Open Data Projects Are Fueling the Fight Against Police Misconduct

Open Data Projects Are Fueling the Fight Against Police Misconduct

Open Data Projects Are Fueling the Fight Against Police Misconduct

 a 16-year-old foster child from Far Rockaway, New York, had no criminal history when he was arrested in September, accused of having pulled out a gun and fired one shot in the air. Even though he had no priors and no relatives who could post bail, a judge set the amount at $100,000, and as he sat in jail for over a month, the boy lost his spot at the foster home where he had been living.

Seda, a Legal Aid attorney representing adolescents charged as adults in Queens, thought the allegations against her client were dubious and was looking for a way to get him out on bail. That’s when she decided to look into the officers named in the complaint against him. What she discovered stunned her.

The arresting officer, she learned, had been sued several times, and in the 1990s, he had been part of a group of officers working a narcotics operation that was accused of planting drugs on people and stealing drugs from suspects. Some of the officers went to trial and were convicted on felony charges, but most settled, costing the city some $1.2 million in damages to their victims. The officer she was researching was acquitted in court, but he had been named in connection with at least nine separate misconduct cases and had settled at least two, she told The Intercept.

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Intrigued, Seda looked into the second officer, a sergeant who claimed he had watched her client pull out a gun and shoot it. He was also named in a pending lawsuit, in which a driver alleged the officer had stopped him, assaulted him, and arrested him with no legal justification.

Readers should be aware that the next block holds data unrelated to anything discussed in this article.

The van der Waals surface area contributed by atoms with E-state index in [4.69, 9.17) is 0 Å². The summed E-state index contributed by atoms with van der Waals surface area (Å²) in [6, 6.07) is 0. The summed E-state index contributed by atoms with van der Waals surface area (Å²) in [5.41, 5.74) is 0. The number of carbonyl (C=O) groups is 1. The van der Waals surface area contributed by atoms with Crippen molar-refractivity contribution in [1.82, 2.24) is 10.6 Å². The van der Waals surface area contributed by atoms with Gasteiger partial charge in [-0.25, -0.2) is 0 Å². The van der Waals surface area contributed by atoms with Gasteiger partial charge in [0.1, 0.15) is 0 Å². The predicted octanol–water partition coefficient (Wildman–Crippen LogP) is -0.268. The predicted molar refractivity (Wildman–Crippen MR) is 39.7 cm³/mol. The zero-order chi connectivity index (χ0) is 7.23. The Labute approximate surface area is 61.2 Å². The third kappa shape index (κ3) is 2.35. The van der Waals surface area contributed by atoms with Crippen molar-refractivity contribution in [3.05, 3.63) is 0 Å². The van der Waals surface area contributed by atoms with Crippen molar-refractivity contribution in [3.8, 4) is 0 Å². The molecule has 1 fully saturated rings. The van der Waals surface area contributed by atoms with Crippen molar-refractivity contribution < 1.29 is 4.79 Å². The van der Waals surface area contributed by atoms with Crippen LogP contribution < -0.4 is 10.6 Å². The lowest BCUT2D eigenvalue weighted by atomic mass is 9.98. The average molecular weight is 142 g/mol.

“I thought, wow, that’s outrageous. Two cops in one case that are dirty,” Seda said. When she looked into the third officer, another sergeant who said he had found a gun on the street after her client ran, she was almost expecting to find something.

And in fact, that officer had also been sued, for assaulting a young black man moments after he walked out of his sister’s house. That lawsuit alleged the officer had thrown the boy to the ground and “roughed him up” before arresting him and taking him to the police precinct, also without legal justification. The boy was never charged with anything — but his family sued the city, demanding $100,000 in damages.

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The accusations against the officers didn’t automatically imply their guilt in those cases, Seda said, but they certainly raised red flags.

Seda took her findings to a judge and argued that they undermined the credibility of the officers in question — and he promptly dropped her client’s bail and released him until trial. But only months earlier, the case might have played out quite differently.

In the past, when Seda wanted to learn more about an officer connected to one of her cases, she would scour legal databases and news archives in search of any relevant information. If she somehow knew an officer’s history would matter to the case, she might file a public records request for complaints filed against him or try to subpoena public agencies for that information — a cumbersome process for a public defender handling dozens of cases, and one with no guarantee of success. “It would have been very hard and it would have taken months,” she said. “It may have never happened.”

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Most police misconduct goes unreported, particularly in less extreme cases and in more disenfranchised communities, but complaints filed with police departments and civilian review boards, as well as lawsuits, can point to significant histories of abuse tied to specific officers and precincts. In most cases, however, a citizen who becomes the victim of police abuse has next to no way of knowing if that officer is a repeat offender or has a history of targeting certain people, say, or sexual harassment.

As is the case with most police departments across the country, the NYPD does not disclose internal disciplinary records to the public.


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